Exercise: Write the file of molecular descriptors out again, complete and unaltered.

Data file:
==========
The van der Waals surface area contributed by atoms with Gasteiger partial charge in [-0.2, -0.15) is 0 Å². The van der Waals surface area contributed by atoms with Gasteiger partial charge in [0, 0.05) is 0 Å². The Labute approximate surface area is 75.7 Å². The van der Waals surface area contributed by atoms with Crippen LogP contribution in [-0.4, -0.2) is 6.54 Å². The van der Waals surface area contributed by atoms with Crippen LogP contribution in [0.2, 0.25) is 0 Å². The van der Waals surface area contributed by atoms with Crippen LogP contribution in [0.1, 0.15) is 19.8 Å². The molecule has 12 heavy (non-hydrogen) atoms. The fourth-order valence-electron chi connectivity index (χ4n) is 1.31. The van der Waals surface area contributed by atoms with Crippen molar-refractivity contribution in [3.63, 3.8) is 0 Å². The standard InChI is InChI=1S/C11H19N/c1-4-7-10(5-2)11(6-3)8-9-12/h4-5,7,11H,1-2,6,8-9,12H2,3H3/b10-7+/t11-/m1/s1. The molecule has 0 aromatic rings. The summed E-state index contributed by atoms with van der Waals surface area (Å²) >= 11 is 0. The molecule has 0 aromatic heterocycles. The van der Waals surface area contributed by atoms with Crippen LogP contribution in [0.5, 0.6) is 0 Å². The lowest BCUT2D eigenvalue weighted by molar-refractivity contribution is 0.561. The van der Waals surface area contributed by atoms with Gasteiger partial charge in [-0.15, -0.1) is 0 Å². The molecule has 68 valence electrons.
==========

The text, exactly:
The van der Waals surface area contributed by atoms with Gasteiger partial charge in [-0.2, -0.15) is 0 Å². The van der Waals surface area contributed by atoms with Gasteiger partial charge in [0, 0.05) is 0 Å². The Labute approximate surface area is 75.7 Å². The van der Waals surface area contributed by atoms with Crippen LogP contribution in [-0.4, -0.2) is 6.54 Å². The van der Waals surface area contributed by atoms with Crippen LogP contribution in [0.2, 0.25) is 0 Å². The van der Waals surface area contributed by atoms with Crippen LogP contribution in [0.1, 0.15) is 19.8 Å². The molecule has 12 heavy (non-hydrogen) atoms. The fourth-order valence-electron chi connectivity index (χ4n) is 1.31. The van der Waals surface area contributed by atoms with Crippen molar-refractivity contribution in [3.63, 3.8) is 0 Å². The standard InChI is InChI=1S/C11H19N/c1-4-7-10(5-2)11(6-3)8-9-12/h4-5,7,11H,1-2,6,8-9,12H2,3H3/b10-7+/t11-/m1/s1. The molecule has 0 aromatic rings. The summed E-state index contributed by atoms with van der Waals surface area (Å²) >= 11 is 0. The molecule has 0 aromatic heterocycles. The van der Waals surface area contributed by atoms with Crippen LogP contribution in [0.5, 0.6) is 0 Å². The lowest BCUT2D eigenvalue weighted by molar-refractivity contribution is 0.561. The van der Waals surface area contributed by atoms with Gasteiger partial charge in [-0.15, -0.1) is 0 Å². The molecule has 68 valence electrons.